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When People Prefer Injustice for All

October 6, 2012

By Jan-Willem van Prooijen, VU University Amsterdam

Photo Credit: The Profit

Most of us care a great deal about how we are treated by decision-makers. Whether it is a boss deciding on a possible promotion, a teacher deciding whether a student passes or fails an exam, or a judge deciding on a suspect’s guilt or innocence—people want decision-makers to use fair and just procedures when making important decisions. We expect, in particular, that decision-makers will make an effort to listen to our concerns, a phenomenon that psychologists refer to as “voice”. If we are allowed an opportunity to voice our opinion, we feel more fairly treated than if the decision-maker renders a judgment without first soliciting our input.  Even when the decision does not go our way, we are more accepting of this unfavorable decision so long as we received voice, and believe that our views were taken seriously (Brockner & Wiesenfeld, 1996).

But, how much do we care about the way others are treated by decision-makers? When a decision-maker’s choices influence other people, do we still monitor his or her fairness, and judge the decision to be a fair one if others’ voice are heard?  Or, do we judge a decision to be a fair one only if our voice is heard?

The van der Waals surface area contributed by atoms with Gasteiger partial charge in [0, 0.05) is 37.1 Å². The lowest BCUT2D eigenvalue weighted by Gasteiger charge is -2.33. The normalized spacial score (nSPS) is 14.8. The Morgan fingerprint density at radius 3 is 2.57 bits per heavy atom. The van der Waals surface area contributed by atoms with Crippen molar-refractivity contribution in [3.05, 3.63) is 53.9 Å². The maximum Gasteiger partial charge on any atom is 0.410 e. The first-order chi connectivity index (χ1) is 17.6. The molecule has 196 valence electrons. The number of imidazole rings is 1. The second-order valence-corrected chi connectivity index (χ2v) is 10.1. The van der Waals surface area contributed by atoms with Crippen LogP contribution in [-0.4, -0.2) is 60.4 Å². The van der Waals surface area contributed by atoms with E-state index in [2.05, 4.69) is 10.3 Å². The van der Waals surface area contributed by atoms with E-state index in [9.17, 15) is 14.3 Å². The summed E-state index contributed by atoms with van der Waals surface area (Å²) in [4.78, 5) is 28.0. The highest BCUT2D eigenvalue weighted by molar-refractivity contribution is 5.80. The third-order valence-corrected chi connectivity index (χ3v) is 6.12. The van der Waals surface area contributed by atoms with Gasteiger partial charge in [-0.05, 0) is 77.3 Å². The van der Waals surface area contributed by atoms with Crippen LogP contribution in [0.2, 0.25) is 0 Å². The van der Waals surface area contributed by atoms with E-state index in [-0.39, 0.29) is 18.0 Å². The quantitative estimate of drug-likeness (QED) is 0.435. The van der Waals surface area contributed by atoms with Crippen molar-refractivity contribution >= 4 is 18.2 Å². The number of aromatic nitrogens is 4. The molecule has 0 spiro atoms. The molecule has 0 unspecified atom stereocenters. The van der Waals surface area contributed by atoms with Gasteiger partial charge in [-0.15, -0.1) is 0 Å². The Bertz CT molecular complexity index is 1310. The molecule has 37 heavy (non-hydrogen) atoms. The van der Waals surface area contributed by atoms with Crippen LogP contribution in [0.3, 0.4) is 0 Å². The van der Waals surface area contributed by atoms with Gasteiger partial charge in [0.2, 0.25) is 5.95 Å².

Fairness is in the eye of the beholder, and hence, personality matters in the question how people value fairness for themselves and others. Past research frequently distinguished between proselfs—a category of people who are mainly interested in maximizing self-interest, regardless of the consequences for others—versus prosocials, a category of people who value justice and equality between self and others. These previous studies were mostly in the context of dividing valuable resources, such as money, goods, or services. This literature reveals that, across many situations, proselfs make choices that offer the best prospects of maximizing profit for themselves, and prosocials make choices that may lead to fairness and equality between themselves and others (e.g., Van Lange, 1999). The general consensus is that prosocials are more concerned about justice—and thus more likely to care about the interests of others—than proselfs.